Children and teenagers with learning difficulties such as dyslexia do better with coursework. I know first-hand how exams can ruin your grade more dramatically than coursework. If GCSEs were graded like this when I was in high school I wouldn’t be where I am today – finishing my first year at university studying hospitality management.
Hope Barnes
Blackburn, Lancashire
• A former Conservative secretary of state for education, Keith Joseph, was known in some quarters as “the mad monk”. And yet he built a broad consensus in support of a new exam system for 16-year-olds – the GCSE – to meet the needs both of individual students and of the economy. Has his successor, Michael Gove, learned nothing from history?
Richard Daugherty
• Diane Abbott effusively endorsing Michael Gove’s latest plans is presumably the same MP who sent her son to the City of London School in 2003, “because he wanted to go private”? 
Fr Alec Mitchell
• Our obsession with testing reminds me of Virginia Woolf, and the lecture she gave at Girton College, Cambridge in 1928, which grew into her famous essay, A Room of One’s Own. “I do not believe that gifts” she said, “whether of mind or character, can be weighted like sugar and butter”. Sadly, Gove’s proposals appear to show great faith in the ability of a final exam-based system to accurately take the measure of a person.
Jessica Kilburn

Aquaculture alone can’t solve Africa’s fishing crisis, just as growing cattle alone can’t solve the problem of the hunger and protein deficiency.
You still have to feed the fish something, and as of yet humanity has not progressed enough to understand how to build the infrastructure necessary to do it on an industrial scale, without being destructive.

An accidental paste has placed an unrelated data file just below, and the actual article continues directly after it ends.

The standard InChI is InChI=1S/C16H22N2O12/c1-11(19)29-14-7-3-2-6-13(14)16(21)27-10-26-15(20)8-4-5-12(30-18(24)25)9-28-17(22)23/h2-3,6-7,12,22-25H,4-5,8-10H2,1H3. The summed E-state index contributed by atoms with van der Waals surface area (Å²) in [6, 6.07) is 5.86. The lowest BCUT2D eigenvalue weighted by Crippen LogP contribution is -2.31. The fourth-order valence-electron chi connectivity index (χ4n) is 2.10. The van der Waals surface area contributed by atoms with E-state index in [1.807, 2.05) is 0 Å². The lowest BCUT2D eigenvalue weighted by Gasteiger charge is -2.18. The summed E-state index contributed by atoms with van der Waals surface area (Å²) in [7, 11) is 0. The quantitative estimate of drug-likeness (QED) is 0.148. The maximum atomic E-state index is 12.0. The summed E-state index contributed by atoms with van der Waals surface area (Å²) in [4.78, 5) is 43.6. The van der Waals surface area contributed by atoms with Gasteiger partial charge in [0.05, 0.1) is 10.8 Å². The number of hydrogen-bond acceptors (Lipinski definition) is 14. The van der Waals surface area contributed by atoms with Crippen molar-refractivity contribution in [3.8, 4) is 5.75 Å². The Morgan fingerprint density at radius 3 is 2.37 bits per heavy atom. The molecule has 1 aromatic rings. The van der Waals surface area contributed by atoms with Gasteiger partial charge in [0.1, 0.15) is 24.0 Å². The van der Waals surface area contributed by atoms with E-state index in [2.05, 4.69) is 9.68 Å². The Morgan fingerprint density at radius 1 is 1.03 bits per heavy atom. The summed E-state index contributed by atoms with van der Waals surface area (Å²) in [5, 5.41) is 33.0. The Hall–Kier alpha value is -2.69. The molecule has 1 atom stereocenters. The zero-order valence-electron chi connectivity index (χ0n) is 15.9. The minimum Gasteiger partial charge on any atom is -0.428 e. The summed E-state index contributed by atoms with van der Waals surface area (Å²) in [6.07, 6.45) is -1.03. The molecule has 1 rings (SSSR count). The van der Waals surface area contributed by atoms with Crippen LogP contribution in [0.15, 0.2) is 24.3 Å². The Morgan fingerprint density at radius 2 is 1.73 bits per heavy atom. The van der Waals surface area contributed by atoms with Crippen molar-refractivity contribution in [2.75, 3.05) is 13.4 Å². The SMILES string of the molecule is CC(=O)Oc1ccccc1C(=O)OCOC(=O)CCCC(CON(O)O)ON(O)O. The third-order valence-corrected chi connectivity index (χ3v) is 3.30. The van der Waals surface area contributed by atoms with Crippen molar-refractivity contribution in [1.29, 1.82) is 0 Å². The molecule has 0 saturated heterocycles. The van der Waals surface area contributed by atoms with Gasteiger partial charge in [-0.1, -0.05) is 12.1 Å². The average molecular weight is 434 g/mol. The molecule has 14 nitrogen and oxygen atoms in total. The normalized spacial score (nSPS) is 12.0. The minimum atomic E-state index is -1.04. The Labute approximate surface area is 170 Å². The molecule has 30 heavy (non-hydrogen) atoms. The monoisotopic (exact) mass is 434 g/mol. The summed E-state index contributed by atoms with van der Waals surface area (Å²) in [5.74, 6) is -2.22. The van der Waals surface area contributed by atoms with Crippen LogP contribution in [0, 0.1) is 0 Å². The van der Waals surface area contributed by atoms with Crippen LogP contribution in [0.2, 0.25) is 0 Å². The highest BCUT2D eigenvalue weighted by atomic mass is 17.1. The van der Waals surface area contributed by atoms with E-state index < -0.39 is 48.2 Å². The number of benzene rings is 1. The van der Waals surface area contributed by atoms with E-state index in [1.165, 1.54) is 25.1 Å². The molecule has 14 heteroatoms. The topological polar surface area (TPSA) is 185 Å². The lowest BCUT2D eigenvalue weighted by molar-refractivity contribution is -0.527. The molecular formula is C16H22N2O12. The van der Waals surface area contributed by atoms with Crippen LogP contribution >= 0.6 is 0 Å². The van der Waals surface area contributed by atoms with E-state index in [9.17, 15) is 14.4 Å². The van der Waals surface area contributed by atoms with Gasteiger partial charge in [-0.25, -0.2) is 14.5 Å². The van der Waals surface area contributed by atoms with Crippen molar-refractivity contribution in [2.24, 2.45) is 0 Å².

Aquaculture does not have enough of established infrastructure to truly hold its own, when it logically should be able to.
Considering two-thirds of Earth is covered in water, what is keeping us from growing enough algae and seaweed to use as feed for fish? The fish feed currently used on an industrial scale is degraded and polluted, and contributes heavily to the environmental resource drain. Similarly, for the shale oil scheme more energy is spent extracting shale oil than the oil that is extracted has within it. More money is spent on feeding fish than the value of the fish themselves.
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We consider that the Government’s approach to the teaching of history, as outlined both in statements made by the Education Secretary and the Prime Minister, and in the draft history curriculum, runs contrary to the statutory duties set out in the Education Acts of 1996 and 2002.
The 1996 Act, Section 406 states: “The local education authority, governing body and head teacher shall forbid… the promotion of partisan political views in the teaching of any subject in the school.” The Act of 2002 at Sections 78 and 79 requires the Secretary of State, local education authorities, governing bodies and head teachers to secure a “balanced and broadly based curriculum”.
In defiance of these legal obligations, the Government’s attitude to the teaching of history is underpinned by an unbalanced promotion of partisan political views. The Education Secretary has gone on record stating that the purpose of the changes which he proposes is to make history teaching “celebrate the distinguished role of these islands in the history of the world” and to portray Britain as “a beacon of liberty for others to emulate”. He spoke in Parliament of history lessons which focused on “British heroes and heroines”. The Prime Minister has referred to the teaching of “our island story in all its glory”.